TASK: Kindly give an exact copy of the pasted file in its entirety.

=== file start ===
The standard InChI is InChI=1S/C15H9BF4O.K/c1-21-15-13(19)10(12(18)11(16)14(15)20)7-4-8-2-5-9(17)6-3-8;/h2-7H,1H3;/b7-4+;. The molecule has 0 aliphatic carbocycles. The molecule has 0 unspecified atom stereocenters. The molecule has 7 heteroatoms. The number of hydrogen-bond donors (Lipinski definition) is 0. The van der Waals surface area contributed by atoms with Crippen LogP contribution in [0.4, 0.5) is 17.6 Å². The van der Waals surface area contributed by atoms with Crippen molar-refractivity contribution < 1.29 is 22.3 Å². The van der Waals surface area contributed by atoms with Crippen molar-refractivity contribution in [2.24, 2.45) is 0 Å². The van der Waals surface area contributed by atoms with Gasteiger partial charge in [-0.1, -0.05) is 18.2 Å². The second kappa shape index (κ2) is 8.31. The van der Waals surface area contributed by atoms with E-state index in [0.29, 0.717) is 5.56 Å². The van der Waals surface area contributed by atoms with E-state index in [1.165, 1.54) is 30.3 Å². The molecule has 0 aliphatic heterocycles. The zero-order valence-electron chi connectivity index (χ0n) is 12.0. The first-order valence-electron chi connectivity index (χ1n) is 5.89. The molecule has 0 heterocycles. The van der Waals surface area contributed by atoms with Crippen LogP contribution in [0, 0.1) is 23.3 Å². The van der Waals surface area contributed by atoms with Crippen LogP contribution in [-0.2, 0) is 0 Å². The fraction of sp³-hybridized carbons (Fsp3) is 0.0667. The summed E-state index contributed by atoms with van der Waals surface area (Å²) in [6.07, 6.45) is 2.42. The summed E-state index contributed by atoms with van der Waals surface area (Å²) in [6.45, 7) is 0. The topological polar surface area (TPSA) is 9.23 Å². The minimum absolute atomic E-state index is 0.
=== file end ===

The standard InChI is InChI=1S/C15H9BF4O.K/c1-21-15-13(19)10(12(18)11(16)14(15)20)7-4-8-2-5-9(17)6-3-8;/h2-7H,1H3;/b7-4+;. The molecule has 0 aliphatic carbocycles. The molecule has 0 unspecified atom stereocenters. The molecule has 7 heteroatoms. The number of hydrogen-bond donors (Lipinski definition) is 0. The van der Waals surface area contributed by atoms with Crippen LogP contribution in [0.4, 0.5) is 17.6 Å². The van der Waals surface area contributed by atoms with Crippen molar-refractivity contribution < 1.29 is 22.3 Å². The van der Waals surface area contributed by atoms with Crippen molar-refractivity contribution in [2.24, 2.45) is 0 Å². The van der Waals surface area contributed by atoms with Gasteiger partial charge in [-0.1, -0.05) is 18.2 Å². The second kappa shape index (κ2) is 8.31. The van der Waals surface area contributed by atoms with E-state index in [0.29, 0.717) is 5.56 Å². The van der Waals surface area contributed by atoms with E-state index in [1.165, 1.54) is 30.3 Å². The molecule has 0 aliphatic heterocycles. The zero-order valence-electron chi connectivity index (χ0n) is 12.0. The first-order valence-electron chi connectivity index (χ1n) is 5.89. The molecule has 0 heterocycles. The van der Waals surface area contributed by atoms with Crippen LogP contribution in [0, 0.1) is 23.3 Å². The van der Waals surface area contributed by atoms with Crippen LogP contribution in [-0.2, 0) is 0 Å². The fraction of sp³-hybridized carbons (Fsp3) is 0.0667. The summed E-state index contributed by atoms with van der Waals surface area (Å²) in [6.07, 6.45) is 2.42. The summed E-state index contributed by atoms with van der Waals surface area (Å²) in [6.45, 7) is 0. The topological polar surface area (TPSA) is 9.23 Å². The minimum absolute atomic E-state index is 0.